Release Date: Jul 7, 2014
Record label: Domino
Genre(s): Pop/Rock, Alternative/Indie Rock
Currently based in London, Eugene McGuinness and his band were formerly billed as Eugene + The Lizards, but Chroma marks a return to his own name. His previous albums held in high regard the post-punk revival that was championed by peers Arctic Monkeys and Franz Ferdinand but with a dive bar danceability that his colleagues ever so slightly lacked. While those two bands have gone on to expand or continue their old styles to mixed success, McGuinness has done well to cut back on Chroma by stripping away the studio fixes and leaving a solid, if clichéd, garage pop record.
The fourth long-player from the mercurial English singer/songwriter and frontman for Eugene + the Lizards, Chroma kicks off with the nervy "Godiva," a thick, road-ready pop/rocker built on a retooled, minor-key riff on the Beatles' "Day Tripper" lead that sets the pace and tone for the wily and largely likable ten tracks that follow. McGuinness is an astute student of popcraft, and his confections almost always take more than a cursory spin to reveal their tasty centers. Chroma may be fortified by an extremely well-built hard candy shell, but there is some enjoyable sport to be made out of exploring its fissures.
Despite him first appearing on rock’s radar in 2007, even a music fan with Rain Man’s memory skills would struggle to recall a hilarious interview quip from Eugene McGuinness. Few at gunpoint would be able to pick him out from the queue outside any given indie club. And could you, for a cool million, honestly whistle one of his tunes from start to finish?No, he has always cut a peripheral, if well-respected, figure on the fringes of Britain’s classically minded guitar scene, largely as touring guitarist for Miles Kane.
There’s a boyishness to Eugene McGuinness that is part of his charm. Even on his fourth solo full length, Chroma, there is an endearing youthfulness in his lyrics and delivery, whether he’s quoting movies or singing about a one night stand. With less of the high production gloss than 2012’s The Invitation to the Voyage, Chroma has has a different kind of density and more of an indie vibe.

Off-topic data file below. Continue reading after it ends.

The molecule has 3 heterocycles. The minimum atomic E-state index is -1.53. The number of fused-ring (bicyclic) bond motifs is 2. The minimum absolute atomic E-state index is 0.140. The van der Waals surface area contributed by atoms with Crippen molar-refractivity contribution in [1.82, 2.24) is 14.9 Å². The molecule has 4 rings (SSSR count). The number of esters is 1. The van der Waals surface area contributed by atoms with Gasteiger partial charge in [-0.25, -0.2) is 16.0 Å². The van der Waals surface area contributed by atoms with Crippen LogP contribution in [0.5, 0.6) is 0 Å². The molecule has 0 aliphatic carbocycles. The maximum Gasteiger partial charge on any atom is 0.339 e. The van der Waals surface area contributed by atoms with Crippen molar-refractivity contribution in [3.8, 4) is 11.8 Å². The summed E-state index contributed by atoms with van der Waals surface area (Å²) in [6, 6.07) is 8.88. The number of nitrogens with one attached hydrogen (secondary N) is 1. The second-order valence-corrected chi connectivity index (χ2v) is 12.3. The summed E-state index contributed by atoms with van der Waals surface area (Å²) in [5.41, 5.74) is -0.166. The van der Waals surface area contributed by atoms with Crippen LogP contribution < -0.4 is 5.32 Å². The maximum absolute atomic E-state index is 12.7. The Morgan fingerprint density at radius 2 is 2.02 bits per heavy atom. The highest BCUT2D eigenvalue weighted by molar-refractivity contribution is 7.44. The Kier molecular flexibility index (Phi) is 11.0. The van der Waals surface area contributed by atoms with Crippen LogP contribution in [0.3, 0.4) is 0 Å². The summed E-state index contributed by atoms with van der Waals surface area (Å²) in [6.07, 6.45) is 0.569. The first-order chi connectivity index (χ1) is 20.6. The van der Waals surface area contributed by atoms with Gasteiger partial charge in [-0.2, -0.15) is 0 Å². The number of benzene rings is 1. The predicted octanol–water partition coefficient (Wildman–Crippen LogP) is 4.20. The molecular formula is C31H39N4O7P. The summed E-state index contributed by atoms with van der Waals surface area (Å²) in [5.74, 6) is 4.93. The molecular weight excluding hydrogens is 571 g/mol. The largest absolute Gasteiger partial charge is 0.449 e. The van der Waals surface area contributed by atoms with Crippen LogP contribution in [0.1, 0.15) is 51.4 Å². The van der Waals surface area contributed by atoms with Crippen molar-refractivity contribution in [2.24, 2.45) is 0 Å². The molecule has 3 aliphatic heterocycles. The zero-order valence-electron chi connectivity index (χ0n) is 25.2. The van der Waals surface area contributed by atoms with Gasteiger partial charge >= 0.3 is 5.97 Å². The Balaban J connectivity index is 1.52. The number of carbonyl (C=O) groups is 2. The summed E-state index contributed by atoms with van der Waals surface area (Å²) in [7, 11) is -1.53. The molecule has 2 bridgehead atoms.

There has been a bit of a radio silence from Eugene McGuinness of late, but after a writing hiatus it seems the singer-songwriter has been off stripping back the layers - Chroma, his fourth studio album, tries significantly to pare down the pop. Whereas 2012’s The Invitation to the Voyage felt slightly formulaic, the Londoner has been a lot less obvious about polishing the production on these 11 new tracks, resulting in a much looser sound. It may all be part of a cunning ruse to push McGuinness through a more psychedelic lens, but Chroma does feel hazier with its strung out choruses and retro tones.
As Miles Kane and Alex Turner's Last Shadow Puppets demonstrated, there's still plenty of mileage in gently psychedelic pop. This is Eugene McGuinness's fourth album, and he knows his way around a tune, combining spiky guitars and lysergic choruses with nods to postpunk and 60s British pop. His wordplay straddles cocksure confidence and cheeky self-effacement.
Eugene McGuinness walks a fine line, one between familiarity and originality. His music is loaded with winking nods to numerous genres, namely ’80s pop, early British R&B, and new wave. But he’s clearly finding his own way and doing his own thing, which makes his reliance on the sounds of yesterday not just forgivable but enticing. After all, everyone has their influences.